Wednesday, September 24, 2014

ESA IXV Experimental Space Plane in transit

The ESA Intermediate eXperimental Vehicle is ready to fly and left the Netherlands today for the launch site in French Guiana.

In preparation for its arrival, the first stage of the Vega rocket that will loft IXV has already been moved to the launch pad.

This marks the beginning of the campaign for Vega's fourth flight, planned for mid-November.

Once Vega is fully assembled, IXV will be placed inside the protective fairing.

The spaceplane will reach an altitude of around 420 km before starting its descent.

Using its sleek aerodynamic shape, thrusters and two tail flaps, it will return through the atmosphere as if from a low orbit.

The measurements collected by IXV during its hypersonic and supersonic flight to a splashdown in the Pacific Ocean will be invaluable for designing future reentry vehicles.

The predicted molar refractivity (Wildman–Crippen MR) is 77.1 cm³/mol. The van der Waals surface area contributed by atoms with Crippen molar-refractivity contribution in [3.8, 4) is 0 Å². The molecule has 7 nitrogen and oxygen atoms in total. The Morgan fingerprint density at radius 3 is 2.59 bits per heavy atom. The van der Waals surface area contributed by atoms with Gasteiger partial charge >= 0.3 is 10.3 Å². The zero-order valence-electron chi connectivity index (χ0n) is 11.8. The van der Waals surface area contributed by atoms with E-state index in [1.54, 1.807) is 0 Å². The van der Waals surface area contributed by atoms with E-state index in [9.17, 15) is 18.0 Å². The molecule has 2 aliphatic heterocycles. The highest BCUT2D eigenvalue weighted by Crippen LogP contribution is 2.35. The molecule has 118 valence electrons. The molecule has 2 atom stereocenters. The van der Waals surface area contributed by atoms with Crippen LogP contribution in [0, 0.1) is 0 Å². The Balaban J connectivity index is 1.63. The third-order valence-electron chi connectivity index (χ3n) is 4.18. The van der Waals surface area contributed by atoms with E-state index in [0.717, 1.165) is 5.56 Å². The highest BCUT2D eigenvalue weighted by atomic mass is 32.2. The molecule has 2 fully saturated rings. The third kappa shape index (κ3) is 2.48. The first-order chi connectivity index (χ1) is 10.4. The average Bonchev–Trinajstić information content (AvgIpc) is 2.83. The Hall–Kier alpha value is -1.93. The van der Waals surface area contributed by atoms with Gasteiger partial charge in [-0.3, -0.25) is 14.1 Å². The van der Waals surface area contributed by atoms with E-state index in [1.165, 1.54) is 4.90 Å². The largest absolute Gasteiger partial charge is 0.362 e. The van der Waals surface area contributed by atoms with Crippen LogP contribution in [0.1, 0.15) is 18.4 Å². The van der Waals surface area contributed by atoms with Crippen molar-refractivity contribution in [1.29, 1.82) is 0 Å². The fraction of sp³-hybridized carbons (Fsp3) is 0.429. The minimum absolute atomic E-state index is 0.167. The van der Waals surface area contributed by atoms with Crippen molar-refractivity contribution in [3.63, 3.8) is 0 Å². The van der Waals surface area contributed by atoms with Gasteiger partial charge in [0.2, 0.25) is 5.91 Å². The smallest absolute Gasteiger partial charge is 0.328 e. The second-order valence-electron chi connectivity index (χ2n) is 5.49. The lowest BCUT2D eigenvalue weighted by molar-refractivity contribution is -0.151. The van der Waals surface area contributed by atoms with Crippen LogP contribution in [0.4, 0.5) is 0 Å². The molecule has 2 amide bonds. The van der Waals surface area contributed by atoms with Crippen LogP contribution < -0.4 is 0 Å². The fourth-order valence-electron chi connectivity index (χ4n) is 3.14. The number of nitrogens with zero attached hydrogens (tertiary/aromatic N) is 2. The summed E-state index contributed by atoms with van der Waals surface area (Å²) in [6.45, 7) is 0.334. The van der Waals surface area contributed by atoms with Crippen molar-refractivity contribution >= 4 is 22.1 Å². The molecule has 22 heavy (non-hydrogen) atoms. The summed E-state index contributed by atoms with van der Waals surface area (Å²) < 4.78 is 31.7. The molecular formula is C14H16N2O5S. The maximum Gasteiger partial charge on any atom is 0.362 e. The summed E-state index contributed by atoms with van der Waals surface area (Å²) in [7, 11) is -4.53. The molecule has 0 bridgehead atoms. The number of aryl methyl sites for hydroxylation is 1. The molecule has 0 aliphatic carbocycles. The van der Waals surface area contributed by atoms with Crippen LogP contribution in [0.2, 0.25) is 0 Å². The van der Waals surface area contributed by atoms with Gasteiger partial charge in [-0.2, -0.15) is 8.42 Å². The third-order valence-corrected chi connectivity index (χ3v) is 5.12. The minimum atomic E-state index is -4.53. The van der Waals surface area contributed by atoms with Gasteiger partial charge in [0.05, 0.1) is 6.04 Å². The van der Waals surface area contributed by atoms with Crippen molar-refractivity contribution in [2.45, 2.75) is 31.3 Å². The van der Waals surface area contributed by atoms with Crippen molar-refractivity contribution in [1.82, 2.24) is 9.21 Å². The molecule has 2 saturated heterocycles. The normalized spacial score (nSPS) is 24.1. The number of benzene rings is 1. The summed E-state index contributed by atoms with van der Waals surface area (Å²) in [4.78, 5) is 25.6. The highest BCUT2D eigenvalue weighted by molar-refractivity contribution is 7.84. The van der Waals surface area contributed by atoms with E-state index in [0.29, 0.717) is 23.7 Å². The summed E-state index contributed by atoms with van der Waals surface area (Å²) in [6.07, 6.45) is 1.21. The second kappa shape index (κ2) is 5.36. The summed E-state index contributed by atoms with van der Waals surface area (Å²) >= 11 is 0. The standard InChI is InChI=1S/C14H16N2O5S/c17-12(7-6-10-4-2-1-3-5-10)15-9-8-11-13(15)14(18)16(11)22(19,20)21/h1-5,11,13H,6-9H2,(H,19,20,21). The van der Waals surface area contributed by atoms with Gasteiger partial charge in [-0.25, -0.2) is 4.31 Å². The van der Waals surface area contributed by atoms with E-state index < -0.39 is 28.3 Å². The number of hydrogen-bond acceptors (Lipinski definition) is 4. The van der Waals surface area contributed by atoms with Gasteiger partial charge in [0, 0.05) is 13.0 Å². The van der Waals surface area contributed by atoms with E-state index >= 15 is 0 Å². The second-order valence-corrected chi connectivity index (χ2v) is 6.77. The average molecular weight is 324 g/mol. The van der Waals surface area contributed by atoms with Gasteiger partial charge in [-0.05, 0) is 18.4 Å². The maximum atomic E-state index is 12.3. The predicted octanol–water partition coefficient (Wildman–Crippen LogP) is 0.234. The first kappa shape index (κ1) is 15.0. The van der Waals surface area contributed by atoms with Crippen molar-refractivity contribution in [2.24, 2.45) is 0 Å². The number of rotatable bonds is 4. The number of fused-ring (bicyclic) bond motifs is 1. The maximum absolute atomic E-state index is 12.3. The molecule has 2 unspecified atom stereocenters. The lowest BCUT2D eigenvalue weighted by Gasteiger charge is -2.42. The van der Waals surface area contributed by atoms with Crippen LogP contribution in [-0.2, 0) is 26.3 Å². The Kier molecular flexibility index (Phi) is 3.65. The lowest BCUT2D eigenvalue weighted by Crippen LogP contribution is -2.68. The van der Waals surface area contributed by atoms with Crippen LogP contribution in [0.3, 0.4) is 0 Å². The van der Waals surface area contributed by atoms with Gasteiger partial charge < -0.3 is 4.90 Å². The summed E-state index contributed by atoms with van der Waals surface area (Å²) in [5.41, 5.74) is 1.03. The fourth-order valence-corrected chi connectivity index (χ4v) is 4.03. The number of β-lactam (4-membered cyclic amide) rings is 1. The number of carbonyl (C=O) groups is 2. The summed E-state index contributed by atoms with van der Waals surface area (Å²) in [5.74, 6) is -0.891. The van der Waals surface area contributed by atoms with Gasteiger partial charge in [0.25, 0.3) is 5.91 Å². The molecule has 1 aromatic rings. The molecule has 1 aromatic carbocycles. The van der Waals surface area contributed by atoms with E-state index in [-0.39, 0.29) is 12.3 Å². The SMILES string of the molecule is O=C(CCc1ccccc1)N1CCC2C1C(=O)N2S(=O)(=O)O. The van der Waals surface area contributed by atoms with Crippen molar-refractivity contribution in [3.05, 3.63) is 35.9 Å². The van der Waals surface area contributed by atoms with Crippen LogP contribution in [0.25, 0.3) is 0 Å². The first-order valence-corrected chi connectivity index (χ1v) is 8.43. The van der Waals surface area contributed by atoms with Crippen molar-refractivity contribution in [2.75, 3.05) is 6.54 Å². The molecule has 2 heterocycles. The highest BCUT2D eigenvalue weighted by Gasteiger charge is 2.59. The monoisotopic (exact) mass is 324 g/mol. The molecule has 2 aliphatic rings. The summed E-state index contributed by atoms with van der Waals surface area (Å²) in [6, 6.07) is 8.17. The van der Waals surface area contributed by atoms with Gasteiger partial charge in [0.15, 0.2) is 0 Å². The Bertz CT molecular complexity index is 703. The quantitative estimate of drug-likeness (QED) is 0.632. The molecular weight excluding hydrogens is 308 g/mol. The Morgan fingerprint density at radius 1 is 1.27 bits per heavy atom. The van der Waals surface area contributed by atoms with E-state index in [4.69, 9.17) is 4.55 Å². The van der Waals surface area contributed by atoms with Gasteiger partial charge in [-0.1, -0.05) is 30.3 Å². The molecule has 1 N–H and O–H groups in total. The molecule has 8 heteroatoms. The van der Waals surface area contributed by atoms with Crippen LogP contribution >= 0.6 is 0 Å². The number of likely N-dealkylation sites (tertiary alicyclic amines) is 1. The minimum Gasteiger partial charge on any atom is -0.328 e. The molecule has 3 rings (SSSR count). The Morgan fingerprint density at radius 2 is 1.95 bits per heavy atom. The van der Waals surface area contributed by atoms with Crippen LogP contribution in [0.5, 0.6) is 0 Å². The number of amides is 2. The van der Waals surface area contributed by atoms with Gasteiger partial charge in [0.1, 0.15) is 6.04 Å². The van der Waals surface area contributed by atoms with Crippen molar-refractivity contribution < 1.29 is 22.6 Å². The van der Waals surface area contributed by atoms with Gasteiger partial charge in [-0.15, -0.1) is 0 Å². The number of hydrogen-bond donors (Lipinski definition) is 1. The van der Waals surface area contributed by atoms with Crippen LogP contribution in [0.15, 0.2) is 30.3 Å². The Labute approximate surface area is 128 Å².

It is not possible to test this function and gather information in the laboratory. It can only be gained from a test flight.

Extensive testing over July and August at ESA's Technical Centre in Noordwijk shows that IXV can withstand the demanding conditions during ascent.

The craft was exposed to the noise and vibrations it will experience at liftoff and the shock of separation from Vega.

Then, it had a thorough health check to make sure that the systems and structures were unaffected by the tests.

A series of mission simulations verified that the guidance, navigation and control system and all the functions managed by the onboard computer are working well.

One simulation included the Mission Control Centre in Turin monitoring the telemetry.

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